As the Dartmouth community looks to the future through strategic planning, ideas from beyond campus are critical to the conversation. Beginning this month, the new “Leading Voices in Higher Education” strategic planning speaker series brings influential scholars and writers to Hanover for public lectures.
Renowned humanities scholar Cathy Davidson, author Louis Menand, and journalist-turned-researcher Ben Wildavsky will kick off the series this term, beginning with Davidson’s lecture on January 26. Menand’s talk is the annual William Jewett Tucker lecture.
Also speaking will be American cultural historian Robert Darnton, social psychologist Roy Baumeister; education innovator Salman Khan; sociologist and Columbia Provost Emeritus Jonathan R. Cole; longtime Princeton Dean Nancy Weiss Malkiel; and Freeman A. Hrabowski III, president of the University of Maryland, Baltimore County.
The strategic planning process, which began last summer, seeks to chart a “bold and aspirational path for Dartmouth’s future in anticipation of our 250th anniversary in 2019,” says Provost Carol Folt.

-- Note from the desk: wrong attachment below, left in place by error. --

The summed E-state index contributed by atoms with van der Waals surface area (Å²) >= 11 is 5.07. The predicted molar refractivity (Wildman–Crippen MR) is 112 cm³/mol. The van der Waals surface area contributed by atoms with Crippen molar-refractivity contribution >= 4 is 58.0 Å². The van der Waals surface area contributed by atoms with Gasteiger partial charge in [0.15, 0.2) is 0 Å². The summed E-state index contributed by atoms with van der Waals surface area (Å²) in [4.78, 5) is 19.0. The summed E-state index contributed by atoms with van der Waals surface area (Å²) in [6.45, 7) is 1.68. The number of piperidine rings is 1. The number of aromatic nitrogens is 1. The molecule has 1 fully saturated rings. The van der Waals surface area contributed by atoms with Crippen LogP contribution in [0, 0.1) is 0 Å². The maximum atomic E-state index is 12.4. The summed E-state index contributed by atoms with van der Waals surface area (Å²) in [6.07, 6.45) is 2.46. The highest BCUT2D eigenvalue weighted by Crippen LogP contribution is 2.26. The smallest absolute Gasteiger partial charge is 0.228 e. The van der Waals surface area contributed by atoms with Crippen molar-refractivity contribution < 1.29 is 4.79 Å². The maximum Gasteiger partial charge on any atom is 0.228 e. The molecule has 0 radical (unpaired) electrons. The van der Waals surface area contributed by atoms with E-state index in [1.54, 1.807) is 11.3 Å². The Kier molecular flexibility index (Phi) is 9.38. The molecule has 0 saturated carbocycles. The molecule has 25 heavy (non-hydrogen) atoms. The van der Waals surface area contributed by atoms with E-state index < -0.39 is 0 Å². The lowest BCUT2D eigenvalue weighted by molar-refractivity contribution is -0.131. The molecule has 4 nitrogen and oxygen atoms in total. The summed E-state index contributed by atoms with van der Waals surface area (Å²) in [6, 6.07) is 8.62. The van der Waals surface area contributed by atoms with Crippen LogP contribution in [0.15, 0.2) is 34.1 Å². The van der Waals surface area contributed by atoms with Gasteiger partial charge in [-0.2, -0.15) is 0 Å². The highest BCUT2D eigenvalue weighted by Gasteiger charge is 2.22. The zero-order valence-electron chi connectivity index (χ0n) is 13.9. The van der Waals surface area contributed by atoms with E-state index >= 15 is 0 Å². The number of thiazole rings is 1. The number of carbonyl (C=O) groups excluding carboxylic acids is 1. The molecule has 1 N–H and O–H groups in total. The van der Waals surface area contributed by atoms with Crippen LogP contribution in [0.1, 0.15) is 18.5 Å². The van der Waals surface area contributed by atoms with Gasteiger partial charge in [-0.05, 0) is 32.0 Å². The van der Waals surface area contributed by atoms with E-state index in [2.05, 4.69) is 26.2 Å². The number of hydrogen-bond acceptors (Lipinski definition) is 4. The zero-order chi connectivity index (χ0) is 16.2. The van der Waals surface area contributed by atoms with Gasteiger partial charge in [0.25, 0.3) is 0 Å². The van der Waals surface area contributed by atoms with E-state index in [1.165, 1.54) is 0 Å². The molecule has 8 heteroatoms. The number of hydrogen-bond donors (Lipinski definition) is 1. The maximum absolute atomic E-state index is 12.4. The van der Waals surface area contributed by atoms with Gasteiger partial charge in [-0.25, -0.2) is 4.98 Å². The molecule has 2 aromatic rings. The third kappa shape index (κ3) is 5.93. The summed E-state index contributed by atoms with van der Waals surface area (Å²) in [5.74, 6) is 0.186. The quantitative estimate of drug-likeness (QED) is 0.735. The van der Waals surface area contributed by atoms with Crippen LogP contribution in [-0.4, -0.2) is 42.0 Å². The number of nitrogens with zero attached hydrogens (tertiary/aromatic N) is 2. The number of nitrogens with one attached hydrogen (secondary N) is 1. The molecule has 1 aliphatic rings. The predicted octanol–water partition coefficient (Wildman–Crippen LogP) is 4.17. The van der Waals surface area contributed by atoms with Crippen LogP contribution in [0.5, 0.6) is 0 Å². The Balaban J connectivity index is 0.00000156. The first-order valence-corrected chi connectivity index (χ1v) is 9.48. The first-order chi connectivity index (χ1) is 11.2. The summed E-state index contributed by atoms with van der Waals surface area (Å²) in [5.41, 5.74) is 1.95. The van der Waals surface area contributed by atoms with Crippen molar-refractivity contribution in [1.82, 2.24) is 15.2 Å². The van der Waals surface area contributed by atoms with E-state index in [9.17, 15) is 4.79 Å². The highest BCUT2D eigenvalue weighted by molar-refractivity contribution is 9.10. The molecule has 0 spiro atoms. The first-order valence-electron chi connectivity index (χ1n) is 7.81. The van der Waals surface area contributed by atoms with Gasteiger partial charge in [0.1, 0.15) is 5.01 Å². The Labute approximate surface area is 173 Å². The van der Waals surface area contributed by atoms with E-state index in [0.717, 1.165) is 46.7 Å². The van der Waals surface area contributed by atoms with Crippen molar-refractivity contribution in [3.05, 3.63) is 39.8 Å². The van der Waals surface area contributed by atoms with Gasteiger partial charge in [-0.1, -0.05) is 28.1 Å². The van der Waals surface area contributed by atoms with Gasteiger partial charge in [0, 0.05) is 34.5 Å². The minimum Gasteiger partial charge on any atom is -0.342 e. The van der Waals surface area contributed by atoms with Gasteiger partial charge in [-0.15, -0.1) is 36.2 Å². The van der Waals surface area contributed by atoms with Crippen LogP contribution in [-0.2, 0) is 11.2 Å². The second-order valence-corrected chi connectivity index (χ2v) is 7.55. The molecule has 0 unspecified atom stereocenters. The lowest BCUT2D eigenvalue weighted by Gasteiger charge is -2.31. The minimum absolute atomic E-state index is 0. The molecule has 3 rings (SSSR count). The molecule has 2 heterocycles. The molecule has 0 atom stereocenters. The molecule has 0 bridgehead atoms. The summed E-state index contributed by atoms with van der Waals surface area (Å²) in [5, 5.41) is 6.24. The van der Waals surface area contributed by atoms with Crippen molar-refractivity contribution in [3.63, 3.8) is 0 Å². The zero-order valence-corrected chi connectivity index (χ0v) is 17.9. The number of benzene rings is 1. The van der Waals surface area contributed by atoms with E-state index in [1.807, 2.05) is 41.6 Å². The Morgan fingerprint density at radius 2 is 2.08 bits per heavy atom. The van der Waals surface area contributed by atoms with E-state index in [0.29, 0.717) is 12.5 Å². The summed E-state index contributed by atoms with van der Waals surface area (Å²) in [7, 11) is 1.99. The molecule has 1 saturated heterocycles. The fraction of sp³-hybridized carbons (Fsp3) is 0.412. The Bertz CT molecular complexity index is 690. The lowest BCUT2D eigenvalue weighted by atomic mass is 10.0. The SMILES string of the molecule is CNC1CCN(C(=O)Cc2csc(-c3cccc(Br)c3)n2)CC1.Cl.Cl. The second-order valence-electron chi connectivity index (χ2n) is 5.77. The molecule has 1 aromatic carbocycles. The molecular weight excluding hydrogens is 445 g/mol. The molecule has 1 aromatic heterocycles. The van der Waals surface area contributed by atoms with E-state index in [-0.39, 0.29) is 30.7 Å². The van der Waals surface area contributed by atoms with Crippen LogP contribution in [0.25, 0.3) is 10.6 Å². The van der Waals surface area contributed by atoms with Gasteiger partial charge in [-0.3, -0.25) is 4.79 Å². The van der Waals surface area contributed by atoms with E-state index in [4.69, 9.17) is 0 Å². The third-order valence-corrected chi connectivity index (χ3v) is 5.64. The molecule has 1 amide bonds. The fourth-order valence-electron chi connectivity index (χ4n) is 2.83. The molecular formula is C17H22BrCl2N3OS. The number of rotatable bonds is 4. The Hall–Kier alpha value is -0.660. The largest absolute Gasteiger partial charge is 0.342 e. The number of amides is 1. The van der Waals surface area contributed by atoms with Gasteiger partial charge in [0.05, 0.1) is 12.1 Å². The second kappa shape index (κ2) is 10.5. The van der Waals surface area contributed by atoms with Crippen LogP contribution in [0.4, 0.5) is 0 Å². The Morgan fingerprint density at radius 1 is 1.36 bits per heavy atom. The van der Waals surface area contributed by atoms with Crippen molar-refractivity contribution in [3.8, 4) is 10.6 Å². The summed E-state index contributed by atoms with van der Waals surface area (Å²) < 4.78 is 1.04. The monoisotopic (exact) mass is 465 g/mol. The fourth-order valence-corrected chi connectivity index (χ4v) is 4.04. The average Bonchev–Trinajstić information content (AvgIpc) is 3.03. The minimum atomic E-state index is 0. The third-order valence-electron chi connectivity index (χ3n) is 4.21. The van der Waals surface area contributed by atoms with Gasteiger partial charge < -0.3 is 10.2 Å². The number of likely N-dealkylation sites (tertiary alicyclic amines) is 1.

The process is drawing on the energy and expertise of the Dartmouth community to advance Dartmouth’s mission, enhance its standing in an increasingly competitive and global landscape, and ensure both the quality of a Dartmouth education and the enduring impact of faculty and graduates.
“We are drawing the best thinkers and innovators in higher education today,” adds Folt. “Ideas for the series are coming from our strategic planning working group members, who suggested speakers who will challenge and inspire our community as we work together to chart a course for Dartmouth’s future.”
The speakers are:
Scholar Cathy Davidson
Thursday, January 26, 5 p.m., Filene Auditorium, Moore Hall
Davidson will discuss her latest book, Now You See It: How the Brain Science of Attention Will Transform the Way We Live, Work, and Learn, which was named one of the top 10 science books last fall by Publishers Weekly. She will also explore implications for Dartmouth and higher education.
Davidson, who teaches at Duke University, is the author of more than 20 books and helped found a number of programs while vice provost for Interdisciplinary Studies at Duke from 1998 to 2006. She co-founded HASTAC (Humanities, Arts, Science, and Technology Advanced Collaboratory, or “haystack”), a virtual network of innovators with more than 6,500 members that directs the annual $2 million HASTAC/MacArthur Foundation Digital Media and Learning Competitions. Last year, President Obama nominated Davidson to a six-year term on the National Council on the Humanities.